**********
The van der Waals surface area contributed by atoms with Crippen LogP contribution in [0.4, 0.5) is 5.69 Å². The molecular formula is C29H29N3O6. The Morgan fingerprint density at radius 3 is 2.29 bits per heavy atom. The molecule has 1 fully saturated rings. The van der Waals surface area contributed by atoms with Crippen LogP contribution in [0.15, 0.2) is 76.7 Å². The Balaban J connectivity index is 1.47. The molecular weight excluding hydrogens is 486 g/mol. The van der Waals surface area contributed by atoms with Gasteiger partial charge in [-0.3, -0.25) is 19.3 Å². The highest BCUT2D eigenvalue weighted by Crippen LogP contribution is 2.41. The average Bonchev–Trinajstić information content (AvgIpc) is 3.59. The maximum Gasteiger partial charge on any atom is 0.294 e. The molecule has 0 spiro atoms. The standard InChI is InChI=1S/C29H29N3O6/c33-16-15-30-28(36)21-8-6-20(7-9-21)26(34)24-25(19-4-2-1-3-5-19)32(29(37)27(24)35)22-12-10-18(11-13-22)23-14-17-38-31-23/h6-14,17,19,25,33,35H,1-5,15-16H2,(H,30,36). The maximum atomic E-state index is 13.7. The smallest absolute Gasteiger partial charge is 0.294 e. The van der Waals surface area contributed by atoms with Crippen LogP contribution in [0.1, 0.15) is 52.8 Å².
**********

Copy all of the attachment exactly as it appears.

The van der Waals surface area contributed by atoms with Crippen LogP contribution in [0.4, 0.5) is 5.69 Å². The molecular formula is C29H29N3O6. The Morgan fingerprint density at radius 3 is 2.29 bits per heavy atom. The molecule has 1 fully saturated rings. The van der Waals surface area contributed by atoms with Crippen LogP contribution in [0.15, 0.2) is 76.7 Å². The Balaban J connectivity index is 1.47. The molecular weight excluding hydrogens is 486 g/mol. The van der Waals surface area contributed by atoms with Gasteiger partial charge in [-0.3, -0.25) is 19.3 Å². The highest BCUT2D eigenvalue weighted by Crippen LogP contribution is 2.41. The average Bonchev–Trinajstić information content (AvgIpc) is 3.59. The maximum Gasteiger partial charge on any atom is 0.294 e. The molecule has 0 spiro atoms. The standard InChI is InChI=1S/C29H29N3O6/c33-16-15-30-28(36)21-8-6-20(7-9-21)26(34)24-25(19-4-2-1-3-5-19)32(29(37)27(24)35)22-12-10-18(11-13-22)23-14-17-38-31-23/h6-14,17,19,25,33,35H,1-5,15-16H2,(H,30,36). The maximum atomic E-state index is 13.7. The smallest absolute Gasteiger partial charge is 0.294 e. The van der Waals surface area contributed by atoms with Crippen LogP contribution in [0.1, 0.15) is 52.8 Å².